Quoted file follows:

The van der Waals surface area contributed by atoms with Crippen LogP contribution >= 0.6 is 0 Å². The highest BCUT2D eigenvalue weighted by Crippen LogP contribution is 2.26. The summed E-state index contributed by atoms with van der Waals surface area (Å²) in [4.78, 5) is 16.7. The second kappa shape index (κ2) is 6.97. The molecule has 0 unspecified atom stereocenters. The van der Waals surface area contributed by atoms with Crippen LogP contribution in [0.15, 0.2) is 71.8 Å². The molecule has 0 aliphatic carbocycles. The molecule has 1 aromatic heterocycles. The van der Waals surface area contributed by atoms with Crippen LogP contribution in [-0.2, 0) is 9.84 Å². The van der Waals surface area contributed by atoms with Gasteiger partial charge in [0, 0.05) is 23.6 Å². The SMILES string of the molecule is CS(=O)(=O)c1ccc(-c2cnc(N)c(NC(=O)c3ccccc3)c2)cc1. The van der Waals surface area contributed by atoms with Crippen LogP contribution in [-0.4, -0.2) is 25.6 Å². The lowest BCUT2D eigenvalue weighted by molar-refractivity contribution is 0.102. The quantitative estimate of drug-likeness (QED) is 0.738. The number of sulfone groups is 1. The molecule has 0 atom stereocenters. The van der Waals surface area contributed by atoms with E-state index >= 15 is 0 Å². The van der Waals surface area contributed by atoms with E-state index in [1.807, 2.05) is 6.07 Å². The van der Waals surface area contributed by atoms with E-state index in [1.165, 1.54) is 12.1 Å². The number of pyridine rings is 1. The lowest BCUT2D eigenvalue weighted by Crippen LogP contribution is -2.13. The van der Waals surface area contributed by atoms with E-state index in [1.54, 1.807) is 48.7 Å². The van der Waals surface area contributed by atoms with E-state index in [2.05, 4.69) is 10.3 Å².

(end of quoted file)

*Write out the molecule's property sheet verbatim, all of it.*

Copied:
The van der Waals surface area contributed by atoms with Crippen LogP contribution >= 0.6 is 0 Å². The highest BCUT2D eigenvalue weighted by Crippen LogP contribution is 2.26. The summed E-state index contributed by atoms with van der Waals surface area (Å²) in [4.78, 5) is 16.7. The second kappa shape index (κ2) is 6.97. The molecule has 0 unspecified atom stereocenters. The van der Waals surface area contributed by atoms with Crippen LogP contribution in [0.15, 0.2) is 71.8 Å². The molecule has 0 aliphatic carbocycles. The molecule has 1 aromatic heterocycles. The van der Waals surface area contributed by atoms with Crippen LogP contribution in [-0.2, 0) is 9.84 Å². The van der Waals surface area contributed by atoms with Gasteiger partial charge in [0, 0.05) is 23.6 Å². The SMILES string of the molecule is CS(=O)(=O)c1ccc(-c2cnc(N)c(NC(=O)c3ccccc3)c2)cc1. The van der Waals surface area contributed by atoms with Crippen LogP contribution in [-0.4, -0.2) is 25.6 Å². The lowest BCUT2D eigenvalue weighted by molar-refractivity contribution is 0.102. The quantitative estimate of drug-likeness (QED) is 0.738. The number of sulfone groups is 1. The molecule has 0 atom stereocenters. The van der Waals surface area contributed by atoms with E-state index >= 15 is 0 Å². The van der Waals surface area contributed by atoms with E-state index in [1.807, 2.05) is 6.07 Å². The van der Waals surface area contributed by atoms with E-state index in [1.165, 1.54) is 12.1 Å². The number of pyridine rings is 1. The lowest BCUT2D eigenvalue weighted by Crippen LogP contribution is -2.13. The van der Waals surface area contributed by atoms with E-state index in [1.54, 1.807) is 48.7 Å². The van der Waals surface area contributed by atoms with E-state index in [2.05, 4.69) is 10.3 Å².